Another January, another Baseball Hall of Fame Election. While two deserving players were elected – the highest and lowest ever draft picks to be enshrined – many others were not. The question was not if Ken Griffey Jr. was going to elected but rather what would his vote total be? Would he unanimous? He did ultimately set the record, garnering 99.3% of the votes, leading Bob Costas to castigate the three writers who didn’t vote for him and called for their voter cards to be turned over. Easy Bob. Mike Piazza is of course also deserving of baseball’s biggest honour, being the sport’s most offensive catcher of all time. For him the biggest will be Dodger Blue or the two colour Mets Cap? Many seem to be leaning towards the latter, especially because of his iconic post-9/11 home run at Shea Stadium, but let’s not discount his years with Los Angeles.
That is all well and good, but let’s examine the cases of some other greats who didn’t quite make the cut this year:
Jeff Bagwell: I was always a huge fan of Bags and ever since his name first appeared on the ballot I have been wanting and hoping that one day he will be elected. His old Astros teammate Craig Biggio was elected last year and I always felt that Bagwell wasn’t too far behind. And he’s not. At 71.6%, he fell just 15 votes shy and is sure to join his fellow “Killer B” in Cooperstown in 2017.
Trevor Hoffman: Although I played second base as a kid, I was always in awe of the closer and Hoff is a big reason why. He played in an era where the “true closer” was just coming into form. Sure there are closers in the HOF, but guys like Goose Gossage and Rollie Fingers were not specialists; they would pitch 3,4,5 innings to finish games. Even Eckersley and Smoltz had hybrid careers, successful as both starters and relievers. This brings us to…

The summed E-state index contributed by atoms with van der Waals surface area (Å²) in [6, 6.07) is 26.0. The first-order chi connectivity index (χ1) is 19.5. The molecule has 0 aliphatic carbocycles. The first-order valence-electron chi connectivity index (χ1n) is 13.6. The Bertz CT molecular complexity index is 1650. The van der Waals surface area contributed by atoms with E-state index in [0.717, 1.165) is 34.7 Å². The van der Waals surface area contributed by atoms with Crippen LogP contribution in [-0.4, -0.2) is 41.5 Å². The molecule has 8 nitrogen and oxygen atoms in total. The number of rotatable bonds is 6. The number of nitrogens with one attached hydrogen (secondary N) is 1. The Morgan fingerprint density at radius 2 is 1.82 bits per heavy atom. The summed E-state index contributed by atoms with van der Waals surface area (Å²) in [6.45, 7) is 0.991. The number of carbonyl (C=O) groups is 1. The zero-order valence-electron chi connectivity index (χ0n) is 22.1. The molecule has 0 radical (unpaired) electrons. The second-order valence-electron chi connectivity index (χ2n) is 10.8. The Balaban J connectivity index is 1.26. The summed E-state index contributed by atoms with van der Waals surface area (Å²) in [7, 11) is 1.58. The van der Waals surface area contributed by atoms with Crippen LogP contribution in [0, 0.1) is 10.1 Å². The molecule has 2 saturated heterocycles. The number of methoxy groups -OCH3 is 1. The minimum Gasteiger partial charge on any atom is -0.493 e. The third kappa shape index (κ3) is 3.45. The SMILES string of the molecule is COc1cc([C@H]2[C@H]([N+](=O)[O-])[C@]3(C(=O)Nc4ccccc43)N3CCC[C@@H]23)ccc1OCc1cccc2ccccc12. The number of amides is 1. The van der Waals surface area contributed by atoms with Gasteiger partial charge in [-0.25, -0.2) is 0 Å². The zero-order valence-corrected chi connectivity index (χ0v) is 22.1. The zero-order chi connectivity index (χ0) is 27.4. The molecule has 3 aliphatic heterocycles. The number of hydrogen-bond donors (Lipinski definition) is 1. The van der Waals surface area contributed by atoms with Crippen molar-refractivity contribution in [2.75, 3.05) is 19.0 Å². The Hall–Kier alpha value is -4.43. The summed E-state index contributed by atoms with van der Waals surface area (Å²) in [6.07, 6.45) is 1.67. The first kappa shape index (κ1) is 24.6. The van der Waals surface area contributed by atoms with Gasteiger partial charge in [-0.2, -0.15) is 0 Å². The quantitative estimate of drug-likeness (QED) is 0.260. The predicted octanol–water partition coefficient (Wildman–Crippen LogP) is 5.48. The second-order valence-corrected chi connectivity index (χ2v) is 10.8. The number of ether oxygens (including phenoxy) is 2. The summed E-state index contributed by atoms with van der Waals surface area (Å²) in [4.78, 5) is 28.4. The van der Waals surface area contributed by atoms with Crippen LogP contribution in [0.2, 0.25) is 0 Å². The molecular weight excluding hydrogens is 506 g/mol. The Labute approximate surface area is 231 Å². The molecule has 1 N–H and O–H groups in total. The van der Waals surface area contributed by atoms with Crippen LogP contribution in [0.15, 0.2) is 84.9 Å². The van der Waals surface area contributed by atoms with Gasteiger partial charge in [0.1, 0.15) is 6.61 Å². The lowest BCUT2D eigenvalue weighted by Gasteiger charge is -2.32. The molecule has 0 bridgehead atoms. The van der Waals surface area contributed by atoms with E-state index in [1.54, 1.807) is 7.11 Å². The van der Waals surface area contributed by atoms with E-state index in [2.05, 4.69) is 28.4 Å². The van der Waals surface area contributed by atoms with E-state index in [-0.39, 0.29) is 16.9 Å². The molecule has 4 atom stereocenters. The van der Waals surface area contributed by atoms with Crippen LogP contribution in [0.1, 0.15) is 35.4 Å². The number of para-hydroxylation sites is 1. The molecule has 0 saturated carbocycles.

Lee Smith: I’ll admit off the top that I am too young to have seen Smith play and appreciated what he brought to the game. But looking at his numbers it is easy to tell that he deserves to get the nod. He was the first pitcher to reach 400 saves and held the record for 13 years until it was broken by Hoffman (and later Rivera). The fact is that he is still third all-time in saves and sportswriter Jim Murray once called him “the best one-inning guy” he has ever seen. In the history of the game, the closer is a relatively new phenomenon and as voters skew younger, the closer (and DH) is likely to get more respect. While Smith probably won’t make up enough ground to get elected in his final year, he shall be an interesting case study for the veteran’s committee once Rivera and Hoffman ascend to baseball royalty.
Tim Raines: Oh Tim Raines. The Rock of baseball. His time is also running out, but unlike Smith, sits in a much better place, and may actually get in before his time runs out. He sits just 5% from the threshold – between Hoffman and Bags – and is likely to reach that target next year.